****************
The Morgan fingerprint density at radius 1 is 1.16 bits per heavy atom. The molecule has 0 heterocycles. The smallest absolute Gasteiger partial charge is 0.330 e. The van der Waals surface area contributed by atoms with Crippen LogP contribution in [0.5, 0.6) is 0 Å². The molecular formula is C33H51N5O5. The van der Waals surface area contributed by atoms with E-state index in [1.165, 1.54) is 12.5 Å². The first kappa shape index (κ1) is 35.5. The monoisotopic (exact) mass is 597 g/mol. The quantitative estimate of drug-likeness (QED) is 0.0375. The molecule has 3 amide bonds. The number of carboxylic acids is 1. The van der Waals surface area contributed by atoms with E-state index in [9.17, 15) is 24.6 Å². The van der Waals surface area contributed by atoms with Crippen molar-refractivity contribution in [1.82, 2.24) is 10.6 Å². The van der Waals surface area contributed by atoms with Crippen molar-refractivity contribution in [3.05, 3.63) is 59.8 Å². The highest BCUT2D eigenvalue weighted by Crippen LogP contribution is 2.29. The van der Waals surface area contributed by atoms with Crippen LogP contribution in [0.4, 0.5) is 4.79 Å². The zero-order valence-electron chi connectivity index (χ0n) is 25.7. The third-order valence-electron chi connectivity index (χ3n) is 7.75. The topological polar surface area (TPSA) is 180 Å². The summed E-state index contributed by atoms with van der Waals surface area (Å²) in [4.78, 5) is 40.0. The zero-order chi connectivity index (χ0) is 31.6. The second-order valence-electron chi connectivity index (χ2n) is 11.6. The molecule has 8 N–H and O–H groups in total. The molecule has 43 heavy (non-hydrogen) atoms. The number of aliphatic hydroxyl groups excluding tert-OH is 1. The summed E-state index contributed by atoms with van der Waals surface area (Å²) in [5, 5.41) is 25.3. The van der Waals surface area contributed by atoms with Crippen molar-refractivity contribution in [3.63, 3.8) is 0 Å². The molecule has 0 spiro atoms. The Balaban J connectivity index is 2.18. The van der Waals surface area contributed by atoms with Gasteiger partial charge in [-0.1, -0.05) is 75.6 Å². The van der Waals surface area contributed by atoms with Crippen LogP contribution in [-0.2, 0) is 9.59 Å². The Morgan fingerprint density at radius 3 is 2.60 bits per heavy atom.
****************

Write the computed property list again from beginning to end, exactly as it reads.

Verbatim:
The Morgan fingerprint density at radius 1 is 1.16 bits per heavy atom. The molecule has 0 heterocycles. The smallest absolute Gasteiger partial charge is 0.330 e. The van der Waals surface area contributed by atoms with Crippen LogP contribution in [0.5, 0.6) is 0 Å². The molecular formula is C33H51N5O5. The van der Waals surface area contributed by atoms with E-state index in [1.165, 1.54) is 12.5 Å². The first kappa shape index (κ1) is 35.5. The monoisotopic (exact) mass is 597 g/mol. The quantitative estimate of drug-likeness (QED) is 0.0375. The molecule has 3 amide bonds. The number of carboxylic acids is 1. The van der Waals surface area contributed by atoms with E-state index in [9.17, 15) is 24.6 Å². The van der Waals surface area contributed by atoms with Crippen molar-refractivity contribution in [1.82, 2.24) is 10.6 Å². The van der Waals surface area contributed by atoms with Crippen molar-refractivity contribution in [3.05, 3.63) is 59.8 Å². The highest BCUT2D eigenvalue weighted by Crippen LogP contribution is 2.29. The van der Waals surface area contributed by atoms with Crippen LogP contribution in [0.4, 0.5) is 4.79 Å². The zero-order valence-electron chi connectivity index (χ0n) is 25.7. The third-order valence-electron chi connectivity index (χ3n) is 7.75. The topological polar surface area (TPSA) is 180 Å². The summed E-state index contributed by atoms with van der Waals surface area (Å²) in [4.78, 5) is 40.0. The zero-order chi connectivity index (χ0) is 31.6. The second-order valence-electron chi connectivity index (χ2n) is 11.6. The molecule has 8 N–H and O–H groups in total. The molecule has 43 heavy (non-hydrogen) atoms. The number of aliphatic hydroxyl groups excluding tert-OH is 1. The summed E-state index contributed by atoms with van der Waals surface area (Å²) in [5, 5.41) is 25.3. The van der Waals surface area contributed by atoms with Crippen molar-refractivity contribution in [3.63, 3.8) is 0 Å². The molecule has 0 spiro atoms. The Balaban J connectivity index is 2.18. The van der Waals surface area contributed by atoms with Gasteiger partial charge in [-0.1, -0.05) is 75.6 Å². The van der Waals surface area contributed by atoms with Crippen LogP contribution in [-0.2, 0) is 9.59 Å². The Morgan fingerprint density at radius 3 is 2.60 bits per heavy atom.